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Why John Cena’s 2017 Ford GT is Seeking Its Fifth Owner in 2 Years

Tragically, the fourth owner only put a mere nine miles on America’s supercar.

John Cena 2017 FORD GT Twin-Turbo 3.5L/647 HP, Photo: Gregory Pace/REX/Shutterstock; Mecum Auctions

Is John Cena’s 2017 Ford GT cursed? The Liquid Blue GT is officially looking for its fifth owner, one who can hopefully give it a forever home. (And maybe drive the damn thing? More on that in a second.)

On October of 2017, Cena took delivery of this GT, and by November 30th, the pro wrestler-turned-actor already sold it and pocketed a large profit. This allegedly violated the terms Ford outlined for new GT owners, contractually mandating that all owners keep their supercars for at least two years—a bid to thwart profiteering and help protect the GT’s resale value. The Blue Oval promptly sued Cena, and the two parties reached a settlement agreement several months later in July of 2018, with Ford kindly donating the proceeds from the sale to charity. (Ford also sued the dealership that sold Cena the GT, and that case is still ongoing.)

2017 FORD GT Twin-Turbo 3.5L/647 H

Meanwhile, the car has changed hands twice and now it’s about to go under the hammer again at Mecum’s Indianapolis 2019 auction in May. A farmer snapped up the GT from Cena with a mere 30 miles on the odometer, but wound up selling after a year because the ingress and egress were too difficult on his bad back. He’d put only 600 miles on the beast decided to sell because he believed cars “should be driven and it shouldn’t be sitting there,” per Jalopnik.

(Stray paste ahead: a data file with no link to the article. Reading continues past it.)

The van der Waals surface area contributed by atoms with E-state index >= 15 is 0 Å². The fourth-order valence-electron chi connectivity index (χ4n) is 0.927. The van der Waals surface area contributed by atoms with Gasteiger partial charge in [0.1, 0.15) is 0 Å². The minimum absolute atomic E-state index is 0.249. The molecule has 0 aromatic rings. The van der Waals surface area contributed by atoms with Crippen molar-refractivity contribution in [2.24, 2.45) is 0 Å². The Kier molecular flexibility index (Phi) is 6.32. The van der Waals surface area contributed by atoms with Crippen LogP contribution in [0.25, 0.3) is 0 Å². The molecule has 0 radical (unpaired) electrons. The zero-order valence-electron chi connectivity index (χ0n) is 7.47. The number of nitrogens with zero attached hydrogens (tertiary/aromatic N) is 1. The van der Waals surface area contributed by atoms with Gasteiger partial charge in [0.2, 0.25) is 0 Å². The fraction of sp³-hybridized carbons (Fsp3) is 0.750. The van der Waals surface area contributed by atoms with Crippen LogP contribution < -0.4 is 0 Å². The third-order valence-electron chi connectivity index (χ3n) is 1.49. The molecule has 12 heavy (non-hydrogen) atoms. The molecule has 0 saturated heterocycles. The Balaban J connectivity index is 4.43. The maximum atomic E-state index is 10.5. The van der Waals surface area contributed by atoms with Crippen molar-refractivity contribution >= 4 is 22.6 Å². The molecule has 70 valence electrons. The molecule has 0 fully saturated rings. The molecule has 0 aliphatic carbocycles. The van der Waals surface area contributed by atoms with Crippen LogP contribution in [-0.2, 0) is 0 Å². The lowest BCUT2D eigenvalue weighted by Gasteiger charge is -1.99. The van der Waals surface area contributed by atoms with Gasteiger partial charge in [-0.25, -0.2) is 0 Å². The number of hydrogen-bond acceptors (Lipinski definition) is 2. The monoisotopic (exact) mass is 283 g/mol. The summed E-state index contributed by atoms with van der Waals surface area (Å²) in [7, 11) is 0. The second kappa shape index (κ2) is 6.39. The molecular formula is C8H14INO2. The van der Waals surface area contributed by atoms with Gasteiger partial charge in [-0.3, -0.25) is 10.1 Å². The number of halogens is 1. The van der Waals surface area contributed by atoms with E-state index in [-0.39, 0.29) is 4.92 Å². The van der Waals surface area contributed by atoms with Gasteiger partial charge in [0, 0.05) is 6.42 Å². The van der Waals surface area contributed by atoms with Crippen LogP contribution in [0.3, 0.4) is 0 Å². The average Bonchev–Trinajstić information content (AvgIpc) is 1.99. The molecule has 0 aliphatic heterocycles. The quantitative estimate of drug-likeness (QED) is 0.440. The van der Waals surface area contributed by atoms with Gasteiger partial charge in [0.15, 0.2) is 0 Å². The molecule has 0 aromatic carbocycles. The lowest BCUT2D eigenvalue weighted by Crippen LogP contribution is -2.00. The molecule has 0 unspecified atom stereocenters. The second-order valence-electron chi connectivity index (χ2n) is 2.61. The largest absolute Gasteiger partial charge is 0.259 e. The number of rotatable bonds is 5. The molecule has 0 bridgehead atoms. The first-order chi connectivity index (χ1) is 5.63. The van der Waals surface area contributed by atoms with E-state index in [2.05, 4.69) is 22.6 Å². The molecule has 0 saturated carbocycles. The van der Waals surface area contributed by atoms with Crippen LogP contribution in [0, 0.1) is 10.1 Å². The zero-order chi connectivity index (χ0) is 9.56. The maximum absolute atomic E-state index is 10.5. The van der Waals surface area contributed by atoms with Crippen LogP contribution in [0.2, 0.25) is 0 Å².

The third owner forked over $1,540,000 to take delivery after a Russo and Steele auction at Monterey’s Car Week last August. He would sell it a few months later at an October Mecum auction in Dallas for $1,320,000. That’s what the industry folks would call an enormous bath. The recorded mileage on the GT as it crossed the Dallas block was 626, and now it’s showing 635 miles, meaning the fourth owner has driven less than 10 miles.

In addition to a clause about not selling the thing too fast, we’d humbly suggest a contractual mandate to actually drive the car. That 3.5-liter V-6-powered coupe is absurdly fun on the road and downright lethal on a track, so to just leave America’s 647-horsepower supercar sitting around is a crime. Here’s to the fifth owner being its last and that it’ll get many chances to run as hard and fast as Ford intended it to.

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